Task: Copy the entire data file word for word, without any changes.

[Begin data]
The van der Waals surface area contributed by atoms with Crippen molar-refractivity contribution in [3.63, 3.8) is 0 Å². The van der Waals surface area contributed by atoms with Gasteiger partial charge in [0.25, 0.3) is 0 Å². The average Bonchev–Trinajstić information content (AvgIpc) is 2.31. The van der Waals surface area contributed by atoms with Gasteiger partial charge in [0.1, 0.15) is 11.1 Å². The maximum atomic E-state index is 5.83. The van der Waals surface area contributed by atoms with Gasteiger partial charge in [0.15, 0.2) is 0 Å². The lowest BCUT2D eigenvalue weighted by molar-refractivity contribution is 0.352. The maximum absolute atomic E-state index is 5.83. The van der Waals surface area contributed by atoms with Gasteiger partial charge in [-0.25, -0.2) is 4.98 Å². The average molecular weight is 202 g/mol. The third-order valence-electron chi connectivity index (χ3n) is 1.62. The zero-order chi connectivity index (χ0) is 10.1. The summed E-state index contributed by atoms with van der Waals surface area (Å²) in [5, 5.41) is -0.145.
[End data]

The van der Waals surface area contributed by atoms with Crippen molar-refractivity contribution in [3.63, 3.8) is 0 Å². The van der Waals surface area contributed by atoms with Gasteiger partial charge in [0.25, 0.3) is 0 Å². The average Bonchev–Trinajstić information content (AvgIpc) is 2.31. The van der Waals surface area contributed by atoms with Gasteiger partial charge in [0.1, 0.15) is 11.1 Å². The maximum atomic E-state index is 5.83. The van der Waals surface area contributed by atoms with Gasteiger partial charge in [0.15, 0.2) is 0 Å². The lowest BCUT2D eigenvalue weighted by molar-refractivity contribution is 0.352. The maximum absolute atomic E-state index is 5.83. The van der Waals surface area contributed by atoms with Gasteiger partial charge in [-0.25, -0.2) is 4.98 Å². The average molecular weight is 202 g/mol. The third-order valence-electron chi connectivity index (χ3n) is 1.62. The zero-order chi connectivity index (χ0) is 10.1. The summed E-state index contributed by atoms with van der Waals surface area (Å²) in [5, 5.41) is -0.145.